Optimism versus cryonics

Within the immortalist community, cryonics is the most pessimistic possible position. Consider the following superoptimistic alternative scenarios:

  1. Uploading will be possible before I die.

  2. Aging will be cured before I die.

  3. They will be able to reanimate a whole mouse before I die, then I’ll sign up.

  4. I could get frozen in a freezer when I die, and they will eventually figure out how to reanimate me.

  5. I could pickle my brain when I die, and they will eventually figure out how to reanimate me.

  6. Friendly AI will cure aging and/​or let me be uploaded before I die.

Cryonics—perfusion and vitrification at LN2 temperatures under the best conditions possible—is by far less optimistic than any of these. Of all the possible scenarios where you end up immortal, cryonics is the least optimistic. Cryonics can work even if there is no singularity or reversal tech for thousands of years into the future. It can work under the conditions of the slowest technological growth imaginable. All it assumes is that the organization (or its descendants) can survive long enough, technology doesn’t go backwards (on average), and that cryopreservation of a technically sufficient nature can predate reanimation tech.

It doesn’t even require the assumption that today’s best possible vitrifications are good enough. See, it’s entirely plausible that it’s 100 years from now when they start being good enough, and 500 years later when they figure out how to reverse them. Perhaps today’s population is doomed because of this. We don’t know. But the fact that we don’t know what exact point is good enough is sufficient to make this a worthwhile endeavor at as early of a point as possible. It doesn’t require optimism—it simply requires deliberate, rational action. The fact is that we are late for the party. In retrospect, we should have started preserving brains hundreds of years ago. Benjamin Franklin should have gone ahead and had himself immersed in alcohol.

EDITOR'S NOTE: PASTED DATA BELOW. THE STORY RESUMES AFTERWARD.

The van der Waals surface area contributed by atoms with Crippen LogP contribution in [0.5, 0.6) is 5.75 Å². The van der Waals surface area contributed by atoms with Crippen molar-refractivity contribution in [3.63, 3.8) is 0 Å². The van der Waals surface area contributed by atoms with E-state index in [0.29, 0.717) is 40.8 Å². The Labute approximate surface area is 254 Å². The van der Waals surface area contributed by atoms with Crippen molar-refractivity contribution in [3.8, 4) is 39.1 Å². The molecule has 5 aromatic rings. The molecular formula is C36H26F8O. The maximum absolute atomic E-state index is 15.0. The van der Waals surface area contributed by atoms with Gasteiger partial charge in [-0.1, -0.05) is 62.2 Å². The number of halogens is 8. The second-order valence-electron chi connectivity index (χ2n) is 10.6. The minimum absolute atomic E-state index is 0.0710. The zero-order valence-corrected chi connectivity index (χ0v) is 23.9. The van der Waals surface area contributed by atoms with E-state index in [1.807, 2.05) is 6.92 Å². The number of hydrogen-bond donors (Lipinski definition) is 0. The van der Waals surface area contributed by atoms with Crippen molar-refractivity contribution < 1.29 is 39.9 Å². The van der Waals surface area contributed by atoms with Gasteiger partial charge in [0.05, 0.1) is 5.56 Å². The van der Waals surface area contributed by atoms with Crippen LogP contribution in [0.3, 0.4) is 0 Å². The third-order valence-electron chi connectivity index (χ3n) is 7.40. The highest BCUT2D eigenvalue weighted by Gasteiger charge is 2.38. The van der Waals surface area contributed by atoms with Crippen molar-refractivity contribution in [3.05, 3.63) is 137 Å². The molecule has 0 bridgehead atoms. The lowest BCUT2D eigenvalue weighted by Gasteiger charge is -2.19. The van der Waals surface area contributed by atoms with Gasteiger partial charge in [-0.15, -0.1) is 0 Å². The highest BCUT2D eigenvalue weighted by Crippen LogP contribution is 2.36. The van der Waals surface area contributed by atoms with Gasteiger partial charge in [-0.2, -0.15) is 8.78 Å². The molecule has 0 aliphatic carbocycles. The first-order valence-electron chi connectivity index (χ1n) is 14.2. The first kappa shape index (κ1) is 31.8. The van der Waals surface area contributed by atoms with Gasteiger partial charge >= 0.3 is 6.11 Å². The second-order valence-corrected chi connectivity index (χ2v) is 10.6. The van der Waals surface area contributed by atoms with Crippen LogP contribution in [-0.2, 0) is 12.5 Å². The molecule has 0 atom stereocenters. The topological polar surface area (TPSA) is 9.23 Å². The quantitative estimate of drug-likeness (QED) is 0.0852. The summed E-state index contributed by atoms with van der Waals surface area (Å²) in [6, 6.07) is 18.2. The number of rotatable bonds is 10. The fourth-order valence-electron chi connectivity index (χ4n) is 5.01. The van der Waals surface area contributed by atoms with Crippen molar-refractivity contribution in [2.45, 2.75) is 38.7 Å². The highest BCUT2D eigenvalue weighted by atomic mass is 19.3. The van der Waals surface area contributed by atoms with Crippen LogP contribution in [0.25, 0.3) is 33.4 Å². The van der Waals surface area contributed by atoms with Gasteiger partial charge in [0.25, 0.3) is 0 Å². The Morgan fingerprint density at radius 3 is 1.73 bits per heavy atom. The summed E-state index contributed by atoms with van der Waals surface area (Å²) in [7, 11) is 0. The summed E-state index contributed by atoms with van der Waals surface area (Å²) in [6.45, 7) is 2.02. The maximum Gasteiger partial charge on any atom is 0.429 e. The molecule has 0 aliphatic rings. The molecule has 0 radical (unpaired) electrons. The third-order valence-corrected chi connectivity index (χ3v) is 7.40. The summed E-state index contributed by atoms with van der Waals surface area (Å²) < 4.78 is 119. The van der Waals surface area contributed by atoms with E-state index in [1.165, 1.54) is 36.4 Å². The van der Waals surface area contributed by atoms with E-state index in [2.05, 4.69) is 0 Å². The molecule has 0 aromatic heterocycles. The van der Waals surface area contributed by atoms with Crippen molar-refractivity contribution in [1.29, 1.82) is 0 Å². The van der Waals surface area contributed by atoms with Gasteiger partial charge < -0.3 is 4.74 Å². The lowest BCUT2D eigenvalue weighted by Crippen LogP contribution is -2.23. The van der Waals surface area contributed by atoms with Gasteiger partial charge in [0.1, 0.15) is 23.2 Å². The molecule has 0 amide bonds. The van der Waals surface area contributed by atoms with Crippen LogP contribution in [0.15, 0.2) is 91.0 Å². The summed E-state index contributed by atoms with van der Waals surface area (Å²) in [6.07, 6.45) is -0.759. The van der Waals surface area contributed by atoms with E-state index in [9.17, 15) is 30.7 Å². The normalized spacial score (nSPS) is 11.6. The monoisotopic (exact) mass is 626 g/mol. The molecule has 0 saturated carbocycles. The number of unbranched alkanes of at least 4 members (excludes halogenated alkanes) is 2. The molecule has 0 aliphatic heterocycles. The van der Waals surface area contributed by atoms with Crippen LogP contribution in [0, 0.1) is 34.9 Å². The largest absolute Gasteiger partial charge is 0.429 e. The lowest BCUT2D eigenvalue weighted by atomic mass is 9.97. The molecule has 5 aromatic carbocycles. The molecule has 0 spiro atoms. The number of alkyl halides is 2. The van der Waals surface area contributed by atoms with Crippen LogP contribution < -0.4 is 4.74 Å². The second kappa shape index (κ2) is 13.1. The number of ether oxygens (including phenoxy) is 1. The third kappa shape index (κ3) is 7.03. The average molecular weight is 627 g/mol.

There’s a difference between having a fear and being immobilized by it. If you have a fear that cryonics won’t work—good for you! That’s a perfectly rational fear. But if that fear immobilizes you and discourages you from taking action, you’ve lost the game. Worse than lost, you never played.

This is something of a response to Charles Platt’s recent article on Cryoptimism: Part 1 Part 2